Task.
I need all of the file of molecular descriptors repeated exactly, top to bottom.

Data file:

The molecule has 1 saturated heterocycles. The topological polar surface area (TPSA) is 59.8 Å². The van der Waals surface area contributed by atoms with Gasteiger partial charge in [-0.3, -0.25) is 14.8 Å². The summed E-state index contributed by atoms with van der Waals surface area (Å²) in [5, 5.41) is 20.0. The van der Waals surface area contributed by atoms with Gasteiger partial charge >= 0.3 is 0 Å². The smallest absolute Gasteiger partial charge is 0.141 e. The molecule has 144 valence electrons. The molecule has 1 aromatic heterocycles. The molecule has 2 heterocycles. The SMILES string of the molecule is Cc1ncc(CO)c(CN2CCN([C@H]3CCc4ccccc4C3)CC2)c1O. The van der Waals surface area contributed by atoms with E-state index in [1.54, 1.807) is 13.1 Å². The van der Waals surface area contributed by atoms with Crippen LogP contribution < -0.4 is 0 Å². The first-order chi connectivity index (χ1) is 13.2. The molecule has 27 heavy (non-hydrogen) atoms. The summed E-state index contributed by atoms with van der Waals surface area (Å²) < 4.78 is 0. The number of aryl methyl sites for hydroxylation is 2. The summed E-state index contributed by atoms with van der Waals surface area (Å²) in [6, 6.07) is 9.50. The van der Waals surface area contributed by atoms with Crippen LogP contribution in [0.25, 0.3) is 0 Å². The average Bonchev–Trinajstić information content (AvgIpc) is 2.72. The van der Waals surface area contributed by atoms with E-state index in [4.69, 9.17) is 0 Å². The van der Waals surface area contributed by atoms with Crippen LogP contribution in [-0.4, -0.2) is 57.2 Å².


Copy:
The molecule has 1 saturated heterocycles. The topological polar surface area (TPSA) is 59.8 Å². The van der Waals surface area contributed by atoms with Gasteiger partial charge in [-0.3, -0.25) is 14.8 Å². The summed E-state index contributed by atoms with van der Waals surface area (Å²) in [5, 5.41) is 20.0. The van der Waals surface area contributed by atoms with Gasteiger partial charge >= 0.3 is 0 Å². The smallest absolute Gasteiger partial charge is 0.141 e. The molecule has 144 valence electrons. The molecule has 1 aromatic heterocycles. The molecule has 2 heterocycles. The SMILES string of the molecule is Cc1ncc(CO)c(CN2CCN([C@H]3CCc4ccccc4C3)CC2)c1O. The van der Waals surface area contributed by atoms with E-state index in [1.54, 1.807) is 13.1 Å². The van der Waals surface area contributed by atoms with Crippen LogP contribution < -0.4 is 0 Å². The first-order chi connectivity index (χ1) is 13.2. The molecule has 27 heavy (non-hydrogen) atoms. The summed E-state index contributed by atoms with van der Waals surface area (Å²) < 4.78 is 0. The number of aryl methyl sites for hydroxylation is 2. The summed E-state index contributed by atoms with van der Waals surface area (Å²) in [6, 6.07) is 9.50. The van der Waals surface area contributed by atoms with Crippen LogP contribution in [0.25, 0.3) is 0 Å². The average Bonchev–Trinajstić information content (AvgIpc) is 2.72. The van der Waals surface area contributed by atoms with E-state index in [4.69, 9.17) is 0 Å². The van der Waals surface area contributed by atoms with Crippen LogP contribution in [-0.4, -0.2) is 57.2 Å².